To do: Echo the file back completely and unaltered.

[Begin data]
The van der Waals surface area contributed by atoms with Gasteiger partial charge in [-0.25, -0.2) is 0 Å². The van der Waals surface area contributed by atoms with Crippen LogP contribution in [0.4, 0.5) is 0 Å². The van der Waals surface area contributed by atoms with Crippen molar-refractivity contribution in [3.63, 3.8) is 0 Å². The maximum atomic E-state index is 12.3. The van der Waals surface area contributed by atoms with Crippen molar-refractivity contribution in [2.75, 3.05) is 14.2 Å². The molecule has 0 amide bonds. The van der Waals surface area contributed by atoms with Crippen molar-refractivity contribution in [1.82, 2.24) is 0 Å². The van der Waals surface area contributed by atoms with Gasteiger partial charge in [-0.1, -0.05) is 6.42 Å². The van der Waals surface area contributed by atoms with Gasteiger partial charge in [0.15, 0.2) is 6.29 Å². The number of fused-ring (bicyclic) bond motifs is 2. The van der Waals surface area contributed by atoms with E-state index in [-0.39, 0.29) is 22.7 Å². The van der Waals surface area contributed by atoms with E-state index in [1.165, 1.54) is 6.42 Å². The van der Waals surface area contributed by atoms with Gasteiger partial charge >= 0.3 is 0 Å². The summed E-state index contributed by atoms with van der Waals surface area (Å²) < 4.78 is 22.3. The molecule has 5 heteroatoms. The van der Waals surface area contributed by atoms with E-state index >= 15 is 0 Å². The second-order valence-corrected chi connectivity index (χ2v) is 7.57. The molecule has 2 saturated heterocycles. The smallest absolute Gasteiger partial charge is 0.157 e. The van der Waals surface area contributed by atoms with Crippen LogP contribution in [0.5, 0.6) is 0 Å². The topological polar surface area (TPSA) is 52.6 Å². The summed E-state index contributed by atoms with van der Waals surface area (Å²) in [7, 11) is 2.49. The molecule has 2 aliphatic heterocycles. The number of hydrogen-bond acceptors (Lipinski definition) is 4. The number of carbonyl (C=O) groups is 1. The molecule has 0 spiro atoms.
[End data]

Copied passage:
The van der Waals surface area contributed by atoms with Gasteiger partial charge in [-0.25, -0.2) is 0 Å². The van der Waals surface area contributed by atoms with Crippen LogP contribution in [0.4, 0.5) is 0 Å². The van der Waals surface area contributed by atoms with Crippen molar-refractivity contribution in [3.63, 3.8) is 0 Å². The maximum atomic E-state index is 12.3. The van der Waals surface area contributed by atoms with Crippen molar-refractivity contribution in [2.75, 3.05) is 14.2 Å². The molecule has 0 amide bonds. The van der Waals surface area contributed by atoms with Crippen molar-refractivity contribution in [1.82, 2.24) is 0 Å². The van der Waals surface area contributed by atoms with Gasteiger partial charge in [-0.1, -0.05) is 6.42 Å². The van der Waals surface area contributed by atoms with Gasteiger partial charge in [0.15, 0.2) is 6.29 Å². The number of fused-ring (bicyclic) bond motifs is 2. The van der Waals surface area contributed by atoms with E-state index in [-0.39, 0.29) is 22.7 Å². The van der Waals surface area contributed by atoms with E-state index in [1.165, 1.54) is 6.42 Å². The van der Waals surface area contributed by atoms with Gasteiger partial charge >= 0.3 is 0 Å². The summed E-state index contributed by atoms with van der Waals surface area (Å²) < 4.78 is 22.3. The molecule has 5 heteroatoms. The van der Waals surface area contributed by atoms with E-state index >= 15 is 0 Å². The second-order valence-corrected chi connectivity index (χ2v) is 7.57. The molecule has 2 saturated heterocycles. The smallest absolute Gasteiger partial charge is 0.157 e. The van der Waals surface area contributed by atoms with Crippen LogP contribution in [0.5, 0.6) is 0 Å². The topological polar surface area (TPSA) is 52.6 Å². The summed E-state index contributed by atoms with van der Waals surface area (Å²) in [7, 11) is 2.49. The molecule has 2 aliphatic heterocycles. The number of hydrogen-bond acceptors (Lipinski definition) is 4. The number of carbonyl (C=O) groups is 1. The molecule has 0 spiro atoms.